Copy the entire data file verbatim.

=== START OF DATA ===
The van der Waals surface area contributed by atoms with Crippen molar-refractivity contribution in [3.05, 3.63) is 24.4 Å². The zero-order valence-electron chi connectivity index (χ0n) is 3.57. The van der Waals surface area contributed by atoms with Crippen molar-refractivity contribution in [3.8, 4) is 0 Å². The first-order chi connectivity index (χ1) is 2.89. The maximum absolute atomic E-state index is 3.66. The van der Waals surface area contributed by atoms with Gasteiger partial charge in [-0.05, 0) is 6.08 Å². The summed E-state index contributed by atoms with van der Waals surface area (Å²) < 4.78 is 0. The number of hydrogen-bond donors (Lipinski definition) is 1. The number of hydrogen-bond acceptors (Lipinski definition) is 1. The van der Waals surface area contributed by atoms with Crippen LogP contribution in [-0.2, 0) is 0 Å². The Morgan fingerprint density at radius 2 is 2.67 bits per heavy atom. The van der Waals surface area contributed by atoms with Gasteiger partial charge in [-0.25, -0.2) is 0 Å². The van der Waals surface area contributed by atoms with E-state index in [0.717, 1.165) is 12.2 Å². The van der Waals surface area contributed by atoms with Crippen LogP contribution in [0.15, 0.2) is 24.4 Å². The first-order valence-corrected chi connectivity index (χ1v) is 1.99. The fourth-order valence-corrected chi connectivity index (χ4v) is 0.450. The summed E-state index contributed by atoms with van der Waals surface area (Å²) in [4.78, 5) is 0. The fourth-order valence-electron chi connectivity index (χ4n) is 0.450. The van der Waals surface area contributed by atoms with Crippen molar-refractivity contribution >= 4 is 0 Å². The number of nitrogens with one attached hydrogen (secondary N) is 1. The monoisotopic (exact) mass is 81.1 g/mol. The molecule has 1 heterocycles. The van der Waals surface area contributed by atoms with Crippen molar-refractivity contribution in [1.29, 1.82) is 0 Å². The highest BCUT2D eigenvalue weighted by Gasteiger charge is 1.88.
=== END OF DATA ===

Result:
The van der Waals surface area contributed by atoms with Crippen molar-refractivity contribution in [3.05, 3.63) is 24.4 Å². The zero-order valence-electron chi connectivity index (χ0n) is 3.57. The van der Waals surface area contributed by atoms with Crippen molar-refractivity contribution in [3.8, 4) is 0 Å². The first-order chi connectivity index (χ1) is 2.89. The maximum absolute atomic E-state index is 3.66. The van der Waals surface area contributed by atoms with Gasteiger partial charge in [-0.05, 0) is 6.08 Å². The summed E-state index contributed by atoms with van der Waals surface area (Å²) < 4.78 is 0. The number of hydrogen-bond donors (Lipinski definition) is 1. The number of hydrogen-bond acceptors (Lipinski definition) is 1. The van der Waals surface area contributed by atoms with Crippen LogP contribution in [-0.2, 0) is 0 Å². The Morgan fingerprint density at radius 2 is 2.67 bits per heavy atom. The van der Waals surface area contributed by atoms with Gasteiger partial charge in [-0.25, -0.2) is 0 Å². The van der Waals surface area contributed by atoms with E-state index in [0.717, 1.165) is 12.2 Å². The van der Waals surface area contributed by atoms with Crippen LogP contribution in [0.15, 0.2) is 24.4 Å². The first-order valence-corrected chi connectivity index (χ1v) is 1.99. The fourth-order valence-corrected chi connectivity index (χ4v) is 0.450. The summed E-state index contributed by atoms with van der Waals surface area (Å²) in [4.78, 5) is 0. The fourth-order valence-electron chi connectivity index (χ4n) is 0.450. The van der Waals surface area contributed by atoms with Crippen molar-refractivity contribution >= 4 is 0 Å². The number of nitrogens with one attached hydrogen (secondary N) is 1. The monoisotopic (exact) mass is 81.1 g/mol. The molecule has 1 heterocycles. The van der Waals surface area contributed by atoms with Crippen molar-refractivity contribution in [1.29, 1.82) is 0 Å². The highest BCUT2D eigenvalue weighted by Gasteiger charge is 1.88.